In after years a somewhat different system of pruning may be adopted, keeping in view the fact that the fruit buds and fruit are always produced on the young shoots of the previous season's growth, and for this reason an annual renewal of such parts of the tree is absolutely required, in order to secure a good crop on trees of any age. In some localities and countries it may be possible that almond trees produce a crop every year ; but this is scarcely to be expected anywhere. Consequently a system of pruning should be followed which will conform to the variations of circumstances and conditions ; and this brings us to the consideration of

The Proper Time to Prune. If the growth of the trees and their fruiting were always uniform, then we might readily adopt some invariable system and season for pruning; but as we are dealing with uncertainties,

our rules must be equally flexible and variable. If the season is favorable, and the trees bloom freely and fruit sets abundantly, we may proceed to prune as soon as the embryo nuts are as large as peas,—but only cutting back some of the largest bearing shoots, and thinning out others here and there, just enough to equalize and evenly distribute the crop through the head of the tree. But in case the frost or cold of winter has destroyed the crop for the season,'then as soon as this is discovered, prune and cut back all the shoots and branches sufficient to insure a vigorous growth of young bearing wood for the ensuing year. Under this system of pruning we fix the time as after blooming in the spring, in order to have our work correspond to circumstances and conditions, and where there is a crop in prospect the pruning is comparatively light; but if there is to be no fruit, or but little, then one should aim to produce an abundance of bearing shoots for the following season, In other words, we prune severely in non-bearing years, whether they occur alternately or otherwise ; but this system is only applicable to trees like the almond and peach, which produce their fruit on the shoots of the preceding year's growth.

VARIETIES OF THE ALMOND. Almonds are usually divided into three groups, viz. : Bitter, hard-shelled, and soft, or paper-shelled. In each there are many varieties, although they are rarely known in market except by the general name of the group to which they belong. If they are soft, hard or bitter, this is sufficient designation for commercial purposes, with, perhaps, the addition of the name of country in which they were grown, or that of the city or seaport from whence exported.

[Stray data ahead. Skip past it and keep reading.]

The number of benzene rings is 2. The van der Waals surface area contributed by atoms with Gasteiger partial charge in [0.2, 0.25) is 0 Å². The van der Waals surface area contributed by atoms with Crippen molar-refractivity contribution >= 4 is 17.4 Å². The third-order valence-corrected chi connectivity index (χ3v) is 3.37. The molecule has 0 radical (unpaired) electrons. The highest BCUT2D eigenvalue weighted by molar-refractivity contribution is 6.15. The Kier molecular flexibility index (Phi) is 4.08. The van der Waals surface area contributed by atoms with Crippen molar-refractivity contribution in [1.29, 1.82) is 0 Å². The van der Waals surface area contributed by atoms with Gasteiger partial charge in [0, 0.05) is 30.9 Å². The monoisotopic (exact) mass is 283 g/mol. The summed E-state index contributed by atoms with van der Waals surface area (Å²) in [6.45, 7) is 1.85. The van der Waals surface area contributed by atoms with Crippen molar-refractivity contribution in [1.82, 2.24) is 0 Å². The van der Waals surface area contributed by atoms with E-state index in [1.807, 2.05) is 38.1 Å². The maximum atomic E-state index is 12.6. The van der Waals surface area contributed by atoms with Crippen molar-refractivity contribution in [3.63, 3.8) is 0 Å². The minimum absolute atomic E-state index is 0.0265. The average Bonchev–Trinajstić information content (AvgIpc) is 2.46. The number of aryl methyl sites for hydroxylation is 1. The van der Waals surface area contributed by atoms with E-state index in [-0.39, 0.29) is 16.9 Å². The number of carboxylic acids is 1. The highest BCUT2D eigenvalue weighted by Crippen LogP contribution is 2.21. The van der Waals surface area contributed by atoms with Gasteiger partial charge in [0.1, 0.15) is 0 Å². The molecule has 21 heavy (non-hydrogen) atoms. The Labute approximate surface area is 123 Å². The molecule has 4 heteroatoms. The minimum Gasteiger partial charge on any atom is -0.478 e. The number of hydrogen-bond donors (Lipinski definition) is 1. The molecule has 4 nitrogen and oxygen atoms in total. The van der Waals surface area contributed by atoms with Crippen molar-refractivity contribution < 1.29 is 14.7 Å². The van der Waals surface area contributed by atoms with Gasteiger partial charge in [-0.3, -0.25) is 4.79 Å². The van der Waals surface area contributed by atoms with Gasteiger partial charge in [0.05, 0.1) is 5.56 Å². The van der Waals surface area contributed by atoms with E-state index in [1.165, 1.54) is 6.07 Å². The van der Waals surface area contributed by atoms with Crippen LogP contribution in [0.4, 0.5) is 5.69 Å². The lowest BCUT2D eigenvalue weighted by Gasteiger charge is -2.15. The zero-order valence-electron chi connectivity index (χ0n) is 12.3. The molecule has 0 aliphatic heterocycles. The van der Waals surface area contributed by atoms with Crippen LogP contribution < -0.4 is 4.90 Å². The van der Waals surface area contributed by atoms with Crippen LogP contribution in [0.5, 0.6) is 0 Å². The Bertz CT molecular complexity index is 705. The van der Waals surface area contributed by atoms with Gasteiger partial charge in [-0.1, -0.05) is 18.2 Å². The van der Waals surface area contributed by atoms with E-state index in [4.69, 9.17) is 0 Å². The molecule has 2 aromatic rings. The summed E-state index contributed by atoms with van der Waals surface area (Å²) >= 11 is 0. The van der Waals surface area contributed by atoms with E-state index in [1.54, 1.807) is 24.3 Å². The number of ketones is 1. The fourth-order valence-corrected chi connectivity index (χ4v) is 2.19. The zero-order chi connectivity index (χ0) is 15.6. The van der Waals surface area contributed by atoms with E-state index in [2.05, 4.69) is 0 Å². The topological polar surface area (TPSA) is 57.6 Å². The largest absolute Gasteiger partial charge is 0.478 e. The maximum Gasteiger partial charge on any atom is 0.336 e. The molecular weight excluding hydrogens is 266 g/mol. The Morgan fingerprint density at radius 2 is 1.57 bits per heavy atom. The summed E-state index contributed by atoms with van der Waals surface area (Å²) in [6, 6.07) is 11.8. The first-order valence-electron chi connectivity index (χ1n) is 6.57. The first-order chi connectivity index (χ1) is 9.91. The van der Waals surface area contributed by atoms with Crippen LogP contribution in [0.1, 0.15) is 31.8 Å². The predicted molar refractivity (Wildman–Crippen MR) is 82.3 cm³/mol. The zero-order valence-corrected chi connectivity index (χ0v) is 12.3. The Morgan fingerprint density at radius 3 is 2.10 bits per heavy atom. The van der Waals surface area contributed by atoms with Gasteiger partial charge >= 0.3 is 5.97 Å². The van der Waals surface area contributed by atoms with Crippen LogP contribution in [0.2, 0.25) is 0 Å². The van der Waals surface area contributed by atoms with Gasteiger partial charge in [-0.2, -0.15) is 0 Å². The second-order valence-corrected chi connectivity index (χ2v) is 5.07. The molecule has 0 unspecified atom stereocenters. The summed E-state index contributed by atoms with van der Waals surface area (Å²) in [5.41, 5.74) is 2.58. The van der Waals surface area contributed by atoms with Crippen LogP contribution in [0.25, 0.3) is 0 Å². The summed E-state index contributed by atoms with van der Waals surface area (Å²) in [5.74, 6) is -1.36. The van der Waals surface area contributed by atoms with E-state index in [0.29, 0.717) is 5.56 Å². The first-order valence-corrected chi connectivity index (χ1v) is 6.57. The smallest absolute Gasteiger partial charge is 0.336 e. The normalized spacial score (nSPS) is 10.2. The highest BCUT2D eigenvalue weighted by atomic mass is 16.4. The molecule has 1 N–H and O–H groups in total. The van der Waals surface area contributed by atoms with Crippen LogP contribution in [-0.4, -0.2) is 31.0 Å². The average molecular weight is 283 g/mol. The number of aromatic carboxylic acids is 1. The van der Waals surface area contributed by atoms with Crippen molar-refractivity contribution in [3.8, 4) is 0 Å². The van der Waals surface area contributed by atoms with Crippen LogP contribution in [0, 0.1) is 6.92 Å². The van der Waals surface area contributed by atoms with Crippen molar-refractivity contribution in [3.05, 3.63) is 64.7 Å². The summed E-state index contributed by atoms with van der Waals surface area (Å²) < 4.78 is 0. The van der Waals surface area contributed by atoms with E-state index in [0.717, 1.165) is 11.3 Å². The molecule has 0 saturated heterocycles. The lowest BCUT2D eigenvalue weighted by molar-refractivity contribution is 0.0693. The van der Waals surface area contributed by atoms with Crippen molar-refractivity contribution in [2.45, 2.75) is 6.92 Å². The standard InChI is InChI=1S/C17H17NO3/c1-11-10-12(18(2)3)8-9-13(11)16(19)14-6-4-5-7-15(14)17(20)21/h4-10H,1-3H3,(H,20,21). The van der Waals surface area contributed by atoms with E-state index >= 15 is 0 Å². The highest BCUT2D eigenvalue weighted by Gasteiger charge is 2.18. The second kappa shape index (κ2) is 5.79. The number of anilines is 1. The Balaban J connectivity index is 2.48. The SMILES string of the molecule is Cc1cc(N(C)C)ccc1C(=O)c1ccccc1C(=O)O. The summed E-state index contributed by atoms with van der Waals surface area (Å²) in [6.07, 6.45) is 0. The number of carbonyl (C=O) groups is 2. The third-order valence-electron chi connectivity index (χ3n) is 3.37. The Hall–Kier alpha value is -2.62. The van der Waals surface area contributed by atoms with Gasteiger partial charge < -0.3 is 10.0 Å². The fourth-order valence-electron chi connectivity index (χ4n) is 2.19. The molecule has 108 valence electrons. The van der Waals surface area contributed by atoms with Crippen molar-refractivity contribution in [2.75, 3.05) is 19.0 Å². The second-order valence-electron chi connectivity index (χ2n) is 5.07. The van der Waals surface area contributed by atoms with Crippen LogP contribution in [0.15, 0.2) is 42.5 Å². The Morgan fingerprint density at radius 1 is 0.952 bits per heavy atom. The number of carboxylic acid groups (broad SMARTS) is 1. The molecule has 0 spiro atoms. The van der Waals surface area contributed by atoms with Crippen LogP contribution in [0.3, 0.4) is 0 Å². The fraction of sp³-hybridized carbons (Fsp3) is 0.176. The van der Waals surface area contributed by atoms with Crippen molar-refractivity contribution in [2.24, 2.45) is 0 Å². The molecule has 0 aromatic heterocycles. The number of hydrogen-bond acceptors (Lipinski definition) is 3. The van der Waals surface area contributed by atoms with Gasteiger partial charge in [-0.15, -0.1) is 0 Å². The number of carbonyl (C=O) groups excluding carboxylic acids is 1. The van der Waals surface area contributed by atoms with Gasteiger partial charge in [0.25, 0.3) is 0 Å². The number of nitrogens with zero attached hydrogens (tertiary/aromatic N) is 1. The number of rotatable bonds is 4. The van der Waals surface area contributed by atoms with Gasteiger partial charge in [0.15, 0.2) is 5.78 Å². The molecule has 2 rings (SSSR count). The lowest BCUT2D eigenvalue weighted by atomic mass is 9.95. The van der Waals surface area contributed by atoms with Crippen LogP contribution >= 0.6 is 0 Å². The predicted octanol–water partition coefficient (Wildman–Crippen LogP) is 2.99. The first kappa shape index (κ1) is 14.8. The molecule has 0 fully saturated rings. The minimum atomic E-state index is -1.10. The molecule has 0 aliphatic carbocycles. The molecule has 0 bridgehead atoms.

Bitter Almond, Amygdalus communis amara. The varieties of this group are not specifically distinct,

hard or bitten to which the cept by the

and some have soft, thin shells, while others are thick and hard; but the kernels are very bitter, hence the name. But in the countries where these almonds are most extensively cultivated, as in the South of France, Austria, Spain and Greece, the trees are generally raised from the nut, and, as might be expected, the crop produced under such conditions is exceedingly variable, the nuts being large or small, and the shells of various degrees of hardness, with an occasional tree producing both bitter and sweet kerneled nuts. These wilding trees are, in the main, more hardy than the improved varieties, hence are largely employed as stocks for the better sorts, as well as for the plum and apricot. It is also claimed that, as a rule, the bitter almond trees bloom later in the spring than those of the other two groups, and for this reason are not so liable to be injured by spring frosts. The trees are hardy in all of our most favorable peach-growing regions of the Middle and Northern States, but some of the varieties ripen rather too late for localities north of the latitude of New York city. All this, however, and other obstacles, will soon disappear, whenever the time arrives for our horticulturists to take up almond culture and pursue it with half the zeal they have the cultivation of the peach and many other kinds of fruits.

Hard-Shelled Almond, A. C. dulcis, or sweetkerneled almond.—The varieties of this group, as a whole, differ from those of the next only in the firmness of their shells, which are moderately firm, with a slightly rough and deeply pitted surface, as shown in Fig. %. Varieties of this group are fully as large as, and perhaps a little longer than the thin-shelled, and the kernels are fully as valuable when removed and sold as shelled almonds. It may require a little more labor to crack and remove the kernels for market, but the difference is scarcely worth taking into consideration by the grower.